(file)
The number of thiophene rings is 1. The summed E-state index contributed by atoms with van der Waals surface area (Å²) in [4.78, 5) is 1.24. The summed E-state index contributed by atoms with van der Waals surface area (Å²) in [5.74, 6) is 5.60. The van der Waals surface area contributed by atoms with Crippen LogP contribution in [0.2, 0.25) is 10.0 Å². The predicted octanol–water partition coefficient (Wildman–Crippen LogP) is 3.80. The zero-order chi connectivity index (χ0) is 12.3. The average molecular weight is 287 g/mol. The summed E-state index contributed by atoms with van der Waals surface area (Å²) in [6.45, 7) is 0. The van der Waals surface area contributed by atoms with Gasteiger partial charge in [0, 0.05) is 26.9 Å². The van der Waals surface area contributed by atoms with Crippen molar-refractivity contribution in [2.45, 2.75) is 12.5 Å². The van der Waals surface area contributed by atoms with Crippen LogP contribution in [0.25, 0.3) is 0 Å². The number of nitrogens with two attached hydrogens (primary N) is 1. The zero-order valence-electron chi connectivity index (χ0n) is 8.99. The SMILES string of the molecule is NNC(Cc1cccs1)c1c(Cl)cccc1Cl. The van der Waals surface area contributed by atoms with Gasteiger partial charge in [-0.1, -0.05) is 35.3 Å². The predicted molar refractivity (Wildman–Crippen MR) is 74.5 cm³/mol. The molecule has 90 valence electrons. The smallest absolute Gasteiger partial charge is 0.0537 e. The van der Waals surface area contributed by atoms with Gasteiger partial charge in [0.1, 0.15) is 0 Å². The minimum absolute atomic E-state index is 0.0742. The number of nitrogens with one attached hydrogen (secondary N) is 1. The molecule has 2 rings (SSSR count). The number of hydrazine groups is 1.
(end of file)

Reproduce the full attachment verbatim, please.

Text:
The number of thiophene rings is 1. The summed E-state index contributed by atoms with van der Waals surface area (Å²) in [4.78, 5) is 1.24. The summed E-state index contributed by atoms with van der Waals surface area (Å²) in [5.74, 6) is 5.60. The van der Waals surface area contributed by atoms with Crippen LogP contribution in [0.2, 0.25) is 10.0 Å². The predicted octanol–water partition coefficient (Wildman–Crippen LogP) is 3.80. The zero-order chi connectivity index (χ0) is 12.3. The average molecular weight is 287 g/mol. The summed E-state index contributed by atoms with van der Waals surface area (Å²) in [6.45, 7) is 0. The van der Waals surface area contributed by atoms with Gasteiger partial charge in [0, 0.05) is 26.9 Å². The van der Waals surface area contributed by atoms with Crippen molar-refractivity contribution in [2.45, 2.75) is 12.5 Å². The van der Waals surface area contributed by atoms with Crippen LogP contribution in [0.25, 0.3) is 0 Å². The number of nitrogens with two attached hydrogens (primary N) is 1. The zero-order valence-electron chi connectivity index (χ0n) is 8.99. The SMILES string of the molecule is NNC(Cc1cccs1)c1c(Cl)cccc1Cl. The van der Waals surface area contributed by atoms with Gasteiger partial charge in [-0.1, -0.05) is 35.3 Å². The predicted molar refractivity (Wildman–Crippen MR) is 74.5 cm³/mol. The molecule has 90 valence electrons. The smallest absolute Gasteiger partial charge is 0.0537 e. The van der Waals surface area contributed by atoms with Gasteiger partial charge in [0.1, 0.15) is 0 Å². The minimum absolute atomic E-state index is 0.0742. The number of nitrogens with one attached hydrogen (secondary N) is 1. The molecule has 2 rings (SSSR count). The number of hydrazine groups is 1.